The signs of the approaching TRS at sea are as follows. The pressure change such as diurnal variation is 3mb below the mean for the time of year in that area, and then the TRS is expected. If the pressure is 5mb below mean for the time of year in that area means you are there in the vicinity of the TRS. The clear change in wind direction & force in a long low swell sea etc. The TRS warnings are received by ships via sat c, radio telex, navtex & weather facsimile etc. The ship has to send an obligatory report to nearest coast radio station & to surrounding ships if the TRS is suspected. The obligatory report solas regulation & it must contain at least ships name, MMSI, position, date & time, & the predicted position of the TRS. The actions to avoid TRS vary. Identify the centre of the TRS. Face the wind & as per buys ballot’s theory, TRS’s centre will lie 8 to 12 points on starboard side in northern hemisphere & port side in southern hemisphere. In northern hemisphere wind veers means you are in the dangerous semicircle & backs means you are in the navigable semicircle. In the southern hemisphere the effects are vice versa. If the wind is steady means you are in the path & this applies to both hemispheres. Plot the TRS’s position on the chart. Construct a circle having the same radius of the TRS, construct tangent lines to above circle 40 degrees from the forecast path. Construct quadrant from TRS’s centre equal to 24 & 48 hours of movement of the storm. The 24 hours quadrant is known as imminent danger area & beyond that up to 48 hours quadrant is known as probable danger area.

Now take evasive action. Never allow the ship to get into dangerous semicircle & make evasive manoeuvres to stay safe. In close proximity to land & if the ship is anchored heaving up the anchor & proceeding to sea is the best & right thing to do, because there is enough sea room to make evasive manoeuvres & to escape. If possible take extra ballast to make the ship stable. No ballast tank should be partly filled, because of free surface effect it will increase the rolling of the ship. Slight trim by head can reduce the rolling but in the other hand it may reduce the fwd buoyancy, so it can be done after calculating the buoyancy forces & stability. No crew to go on deck for normal maintenance work & chief officer’s permission is required to go on deck for any other reason. Duty officers must be careful when going onto bridge wings & reduce the vessel’s speed if necessary. Some masters talk about taking the ships into shelter areas, but practically if your shelter area falls in another country’s territorial waters ship should call for port of refugee. If the depth of the shelter area is less, then ship can ground or damage the bottom due to rough weather. Most of the time, this idea is not practical. The good Master will always give more priority for his crew & vessel than the commercial factors.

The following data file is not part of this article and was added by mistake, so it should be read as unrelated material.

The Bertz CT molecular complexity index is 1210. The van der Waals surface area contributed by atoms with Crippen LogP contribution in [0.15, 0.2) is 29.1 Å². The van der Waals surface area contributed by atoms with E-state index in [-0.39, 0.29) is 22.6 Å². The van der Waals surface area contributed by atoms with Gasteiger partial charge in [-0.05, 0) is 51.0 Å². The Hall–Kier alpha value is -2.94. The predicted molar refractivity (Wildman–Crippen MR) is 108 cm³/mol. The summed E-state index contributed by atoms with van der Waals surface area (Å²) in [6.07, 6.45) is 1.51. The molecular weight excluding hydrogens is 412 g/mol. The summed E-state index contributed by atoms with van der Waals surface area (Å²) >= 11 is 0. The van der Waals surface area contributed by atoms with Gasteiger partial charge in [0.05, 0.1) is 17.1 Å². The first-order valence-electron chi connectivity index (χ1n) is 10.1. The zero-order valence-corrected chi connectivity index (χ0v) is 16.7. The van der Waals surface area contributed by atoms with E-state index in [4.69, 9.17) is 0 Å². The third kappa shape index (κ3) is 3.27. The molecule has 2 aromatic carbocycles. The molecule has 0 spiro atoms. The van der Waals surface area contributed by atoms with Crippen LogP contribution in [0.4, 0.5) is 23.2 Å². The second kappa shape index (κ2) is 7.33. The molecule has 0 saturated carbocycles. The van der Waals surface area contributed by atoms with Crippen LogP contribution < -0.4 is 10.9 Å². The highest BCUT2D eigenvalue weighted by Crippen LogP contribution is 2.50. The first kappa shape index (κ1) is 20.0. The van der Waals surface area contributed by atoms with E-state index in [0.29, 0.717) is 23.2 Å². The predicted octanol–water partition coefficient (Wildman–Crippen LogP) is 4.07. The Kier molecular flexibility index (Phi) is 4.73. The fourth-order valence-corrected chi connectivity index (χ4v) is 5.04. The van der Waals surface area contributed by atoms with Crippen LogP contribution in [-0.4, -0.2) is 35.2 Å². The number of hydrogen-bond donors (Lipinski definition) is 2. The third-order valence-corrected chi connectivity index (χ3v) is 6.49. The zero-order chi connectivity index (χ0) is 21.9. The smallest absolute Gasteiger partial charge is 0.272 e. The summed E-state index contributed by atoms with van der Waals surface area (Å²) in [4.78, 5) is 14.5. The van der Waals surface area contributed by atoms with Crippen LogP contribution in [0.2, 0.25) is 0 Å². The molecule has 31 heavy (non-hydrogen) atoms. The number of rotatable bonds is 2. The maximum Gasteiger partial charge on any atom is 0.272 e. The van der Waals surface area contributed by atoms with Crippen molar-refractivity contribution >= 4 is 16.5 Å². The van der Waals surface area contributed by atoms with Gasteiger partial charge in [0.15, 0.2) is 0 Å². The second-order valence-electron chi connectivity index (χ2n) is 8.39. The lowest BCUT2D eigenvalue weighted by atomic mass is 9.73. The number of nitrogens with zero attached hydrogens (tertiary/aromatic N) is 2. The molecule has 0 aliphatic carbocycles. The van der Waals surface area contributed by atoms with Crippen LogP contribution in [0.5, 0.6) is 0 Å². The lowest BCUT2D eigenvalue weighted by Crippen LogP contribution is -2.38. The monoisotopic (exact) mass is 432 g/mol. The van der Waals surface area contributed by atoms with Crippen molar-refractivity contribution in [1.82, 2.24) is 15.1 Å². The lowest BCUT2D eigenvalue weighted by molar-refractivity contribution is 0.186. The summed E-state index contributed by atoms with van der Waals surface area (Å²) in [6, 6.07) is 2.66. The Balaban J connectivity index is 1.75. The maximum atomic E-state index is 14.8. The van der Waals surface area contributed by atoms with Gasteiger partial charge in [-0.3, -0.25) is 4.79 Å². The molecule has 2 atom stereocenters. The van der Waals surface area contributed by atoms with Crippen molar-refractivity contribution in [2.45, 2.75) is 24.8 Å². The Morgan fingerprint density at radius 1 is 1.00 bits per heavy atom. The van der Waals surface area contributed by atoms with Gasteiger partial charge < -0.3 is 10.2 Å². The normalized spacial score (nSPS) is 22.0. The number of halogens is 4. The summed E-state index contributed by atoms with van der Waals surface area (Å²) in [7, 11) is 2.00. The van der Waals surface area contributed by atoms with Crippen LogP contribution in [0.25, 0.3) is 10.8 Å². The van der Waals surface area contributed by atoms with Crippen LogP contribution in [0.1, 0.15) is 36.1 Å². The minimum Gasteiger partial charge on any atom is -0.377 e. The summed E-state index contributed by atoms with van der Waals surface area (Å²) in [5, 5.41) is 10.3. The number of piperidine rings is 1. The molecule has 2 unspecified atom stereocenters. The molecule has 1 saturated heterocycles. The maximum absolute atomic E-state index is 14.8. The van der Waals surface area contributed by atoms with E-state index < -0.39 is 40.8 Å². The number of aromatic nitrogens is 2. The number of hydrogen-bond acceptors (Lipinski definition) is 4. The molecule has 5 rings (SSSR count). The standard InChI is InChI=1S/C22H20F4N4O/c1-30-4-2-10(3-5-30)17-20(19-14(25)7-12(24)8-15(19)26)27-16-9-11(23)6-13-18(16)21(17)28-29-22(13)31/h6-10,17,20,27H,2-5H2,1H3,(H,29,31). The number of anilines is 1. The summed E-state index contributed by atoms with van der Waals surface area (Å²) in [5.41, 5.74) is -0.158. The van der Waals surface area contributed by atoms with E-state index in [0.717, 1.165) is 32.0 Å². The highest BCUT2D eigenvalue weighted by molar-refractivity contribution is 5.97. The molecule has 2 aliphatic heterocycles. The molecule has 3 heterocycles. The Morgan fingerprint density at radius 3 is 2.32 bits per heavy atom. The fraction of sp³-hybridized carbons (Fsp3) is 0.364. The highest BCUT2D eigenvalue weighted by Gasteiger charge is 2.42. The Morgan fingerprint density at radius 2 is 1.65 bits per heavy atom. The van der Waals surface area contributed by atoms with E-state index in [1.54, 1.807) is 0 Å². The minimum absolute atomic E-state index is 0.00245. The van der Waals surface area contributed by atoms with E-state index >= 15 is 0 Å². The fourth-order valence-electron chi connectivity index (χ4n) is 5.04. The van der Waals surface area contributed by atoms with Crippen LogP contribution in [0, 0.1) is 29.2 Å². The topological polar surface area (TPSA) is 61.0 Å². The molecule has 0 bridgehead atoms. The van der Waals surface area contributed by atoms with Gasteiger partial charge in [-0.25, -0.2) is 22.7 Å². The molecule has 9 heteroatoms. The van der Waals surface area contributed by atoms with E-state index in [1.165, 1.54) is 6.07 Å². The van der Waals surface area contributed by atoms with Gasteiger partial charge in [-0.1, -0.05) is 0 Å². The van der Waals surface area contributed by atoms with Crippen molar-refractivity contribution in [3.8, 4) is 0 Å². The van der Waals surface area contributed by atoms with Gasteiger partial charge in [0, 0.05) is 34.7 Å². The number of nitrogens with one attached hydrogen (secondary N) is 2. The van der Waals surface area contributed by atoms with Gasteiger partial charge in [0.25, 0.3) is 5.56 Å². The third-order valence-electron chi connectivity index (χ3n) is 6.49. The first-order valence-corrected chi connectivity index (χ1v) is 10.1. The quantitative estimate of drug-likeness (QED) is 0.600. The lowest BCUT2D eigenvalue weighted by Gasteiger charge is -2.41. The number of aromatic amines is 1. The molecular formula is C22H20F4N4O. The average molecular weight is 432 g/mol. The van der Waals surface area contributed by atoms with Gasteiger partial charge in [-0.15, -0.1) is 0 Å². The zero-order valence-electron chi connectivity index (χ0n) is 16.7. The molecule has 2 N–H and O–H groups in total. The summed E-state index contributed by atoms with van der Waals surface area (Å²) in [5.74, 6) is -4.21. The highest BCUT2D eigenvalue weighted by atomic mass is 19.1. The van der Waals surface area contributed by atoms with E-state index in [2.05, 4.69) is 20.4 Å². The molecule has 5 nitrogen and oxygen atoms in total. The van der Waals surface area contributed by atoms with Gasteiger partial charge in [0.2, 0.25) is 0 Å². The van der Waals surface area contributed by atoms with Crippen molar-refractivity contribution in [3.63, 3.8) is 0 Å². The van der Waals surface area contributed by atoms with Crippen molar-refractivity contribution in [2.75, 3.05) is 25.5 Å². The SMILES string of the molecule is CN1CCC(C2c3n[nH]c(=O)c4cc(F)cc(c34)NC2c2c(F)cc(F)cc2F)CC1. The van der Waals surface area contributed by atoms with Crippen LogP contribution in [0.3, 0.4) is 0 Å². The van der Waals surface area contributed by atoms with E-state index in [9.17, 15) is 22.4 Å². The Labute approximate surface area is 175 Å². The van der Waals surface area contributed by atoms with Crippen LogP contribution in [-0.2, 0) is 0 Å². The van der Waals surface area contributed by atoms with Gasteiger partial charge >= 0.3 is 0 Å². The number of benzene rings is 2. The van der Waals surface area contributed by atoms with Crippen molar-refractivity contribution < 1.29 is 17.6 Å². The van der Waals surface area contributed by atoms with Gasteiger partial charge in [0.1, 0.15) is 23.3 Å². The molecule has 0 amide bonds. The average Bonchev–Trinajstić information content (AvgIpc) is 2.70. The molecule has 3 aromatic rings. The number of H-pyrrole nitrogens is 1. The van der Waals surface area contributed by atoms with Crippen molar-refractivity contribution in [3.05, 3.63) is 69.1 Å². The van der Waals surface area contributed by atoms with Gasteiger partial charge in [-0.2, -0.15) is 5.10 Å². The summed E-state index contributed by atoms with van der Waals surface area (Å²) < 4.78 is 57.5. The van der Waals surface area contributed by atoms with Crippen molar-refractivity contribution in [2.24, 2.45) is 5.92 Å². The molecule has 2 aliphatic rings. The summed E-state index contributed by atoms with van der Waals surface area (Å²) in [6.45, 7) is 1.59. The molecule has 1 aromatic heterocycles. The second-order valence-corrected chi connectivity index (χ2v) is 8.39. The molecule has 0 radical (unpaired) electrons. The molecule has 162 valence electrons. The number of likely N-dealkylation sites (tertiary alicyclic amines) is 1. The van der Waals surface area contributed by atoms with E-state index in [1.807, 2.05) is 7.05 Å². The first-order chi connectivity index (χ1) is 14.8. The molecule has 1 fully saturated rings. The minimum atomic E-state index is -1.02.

Ankit Rustagi on October 13, 2015:

Tell u pls tell me why the trs turns SE in NH.

DANIELPRASANNA (author) on January 04, 2015:


Mikca on December 17, 2014:

This is the earth of the stormy weather on the first picture?

DANIELPRASANNA (author) on May 19, 2014:

Thank-you so much for the encouragement Christy.

Christy Birmingham from British Columbia, Canada on May 17, 2014:

How interesting to learn more about storms and the details behind it all. In depth and well detailed!

DANIELPRASANNA (author) on April 30, 2013:

The air on top of the sea surface get heated by sun & rises up creating a very low pressure area & the air around it rushes to fill it up but because of the Coriolis force the rushing air spirals around the low pressure area creating an Eye. Because of the low pressure & air revolves around it, this area becomes the calm area.

TRS dissipates after hitting the land because it looses its energy.

saurabh on December 04, 2012:

can u pls tell me why there is no wind at the centre of the TRS, also why a TRS dissipates when it hits land

Jerome on April 02, 2012:

Great job brother.really its v useful for mariners.expecting more from u....

DANIELPRASANNA (author) on February 03, 2012:

Thanks for your comment & encouragement Kelly.

Meadow Kelly from Mid South, USA on February 02, 2012:

Awesome photos & some good information. Thanks for sharing this hub, Daniel.